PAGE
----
At the beginning of the Century, Pixika was one of the first French companies to place their bets on USB products. The Paris-based company is still successful in this segment that is in the meantime toughly contested.
Among all of the trends and innovations that the promotional products market has seen over the last decades, there are few products that have experienced such an unprecedented boom as the USB stick. Whereas the portable storage media were a coveted innovative gadget when they first came out, today, a good ten years later, they are an indispensable everyday item on the promotional products market. Laurent Olivier realises that all too well – after all the CEO of Pixika has followed this development. “In 2004, the USB boom reached our sector, today USB storage media account for an estimated 7 to 10% of the entire promotional products market. The item has acquired this huge market share within just a few years. The claims were already marked out in 2008, and the market shares have remained pretty constant ever since.“
When Olivier entered the USB business, he had already experienced another boom and had already collected merits within the industry. “At the beginning of my career, I worked for a Paris based publishing company, which is where I came into contact with promotional products. In 1987, I founded my own promotional products import company, which specialised in custom-made designs. Our customers were large French advertising agencies and companies and we expanded very quickly. I sold my company to PF Concept at the beginning of the 1990s and subsequently it was merged with the corporate division adm.“ After serving on the Executive Board of PF Concept for the following seven years, Olivier decided to invest in the rapidly expanding online business in 1998: “We were a typical dotcom start-up company and lost a lot of money, but then as luck would have it, USBs came onto the market. I didn’t hesitate, after all, I had got the right programmers and engineers already working for me. The first USB stick that I sold on the promotional products market had the incredible capacity of 8 MB.“
Fast market development
In 2006, the project was given a name: Pixika. The young company soon became the talk of the town because of its innovations – not just in France either, also beyond, because from the very start the Paris firm penetrated the neighbouring foreign markets with the help of sales agents. USB products were in the meantime big business: A multitude of market players and copycats made it a toughly fought out segment, especially since the product ranges were often very similar. An interchangeability that in some cases led to the goods being sold off as cut-price items: “Today, successful models such as the Twister are literally sold by the kilogramme on some markets,” reported Olivier. “Decisions are made exclusively on the basis of the price. Quality is of secondary importance. You can’t see whether a stick has sophisticated technology inside or not.“ Marketing Manager Jérôme Deschamps added: “Naturally, a distributor doesn’t understand at first, why an apparently identical product costs one Euro from supplier A, two Euros from supplier B and three Euros from supplier C. We are supplier C – because our product is better quality. And this is precisely what we have to explain to the customer. We never got involved in the low-price trend.“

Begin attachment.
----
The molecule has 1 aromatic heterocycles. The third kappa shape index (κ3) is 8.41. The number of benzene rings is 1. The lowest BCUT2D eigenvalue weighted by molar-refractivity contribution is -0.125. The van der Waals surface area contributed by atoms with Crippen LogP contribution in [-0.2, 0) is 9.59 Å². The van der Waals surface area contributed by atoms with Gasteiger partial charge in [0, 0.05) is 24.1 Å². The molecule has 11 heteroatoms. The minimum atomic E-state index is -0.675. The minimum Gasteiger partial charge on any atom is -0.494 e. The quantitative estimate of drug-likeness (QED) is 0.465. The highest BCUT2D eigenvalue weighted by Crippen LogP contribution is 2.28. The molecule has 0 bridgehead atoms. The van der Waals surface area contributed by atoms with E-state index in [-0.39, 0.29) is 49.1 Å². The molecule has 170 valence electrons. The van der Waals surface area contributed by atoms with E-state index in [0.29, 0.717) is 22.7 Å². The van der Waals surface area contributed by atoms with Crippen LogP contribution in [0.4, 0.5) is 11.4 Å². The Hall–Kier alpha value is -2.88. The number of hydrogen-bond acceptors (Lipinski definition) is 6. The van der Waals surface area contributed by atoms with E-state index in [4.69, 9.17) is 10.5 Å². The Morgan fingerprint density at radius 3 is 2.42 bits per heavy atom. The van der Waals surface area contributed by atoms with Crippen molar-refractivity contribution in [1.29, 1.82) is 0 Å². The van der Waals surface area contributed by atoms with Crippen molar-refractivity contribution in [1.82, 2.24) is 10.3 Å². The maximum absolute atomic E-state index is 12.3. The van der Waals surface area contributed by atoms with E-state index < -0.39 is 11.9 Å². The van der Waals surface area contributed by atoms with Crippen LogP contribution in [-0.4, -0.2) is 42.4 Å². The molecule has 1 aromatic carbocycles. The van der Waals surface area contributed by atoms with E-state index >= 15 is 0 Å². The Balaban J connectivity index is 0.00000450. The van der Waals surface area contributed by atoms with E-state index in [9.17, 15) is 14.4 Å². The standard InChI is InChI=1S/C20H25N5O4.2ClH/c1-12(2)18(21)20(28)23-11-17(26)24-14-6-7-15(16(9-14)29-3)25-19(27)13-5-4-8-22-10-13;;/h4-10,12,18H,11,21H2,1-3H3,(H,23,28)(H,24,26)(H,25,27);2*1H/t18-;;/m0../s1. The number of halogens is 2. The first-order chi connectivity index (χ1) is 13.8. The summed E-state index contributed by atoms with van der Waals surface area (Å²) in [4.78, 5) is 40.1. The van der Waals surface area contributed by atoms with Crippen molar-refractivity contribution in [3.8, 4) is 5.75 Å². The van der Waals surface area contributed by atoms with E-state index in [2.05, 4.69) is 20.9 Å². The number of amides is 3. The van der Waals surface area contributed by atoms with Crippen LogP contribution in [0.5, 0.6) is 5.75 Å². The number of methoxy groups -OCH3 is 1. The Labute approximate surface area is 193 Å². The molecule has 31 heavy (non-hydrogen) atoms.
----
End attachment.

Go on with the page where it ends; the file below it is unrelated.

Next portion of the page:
Instead, Pixika positions itself as a specialist that offers non-mainstream products: “The USB market has no longer been a niche market for a long time,” stated Olivier. “But in order to exploit the potential of the product segment, one has to delve deeper into the subject matter. People have drawers full of everyday items, today all of us have several USB sticks. It is the wow effect that counts. Our line-up isn’t too extensive, but it is unusual and precisely tailor-made for diverse fields of application.” Incidentally, this is a corporate philosophy that Pixika follows jointly together with other specialists: The company is one of the six founding members of the French supplier group alliance “Les Specialistes“. Each of the in the meantime 22 members covers a different product area.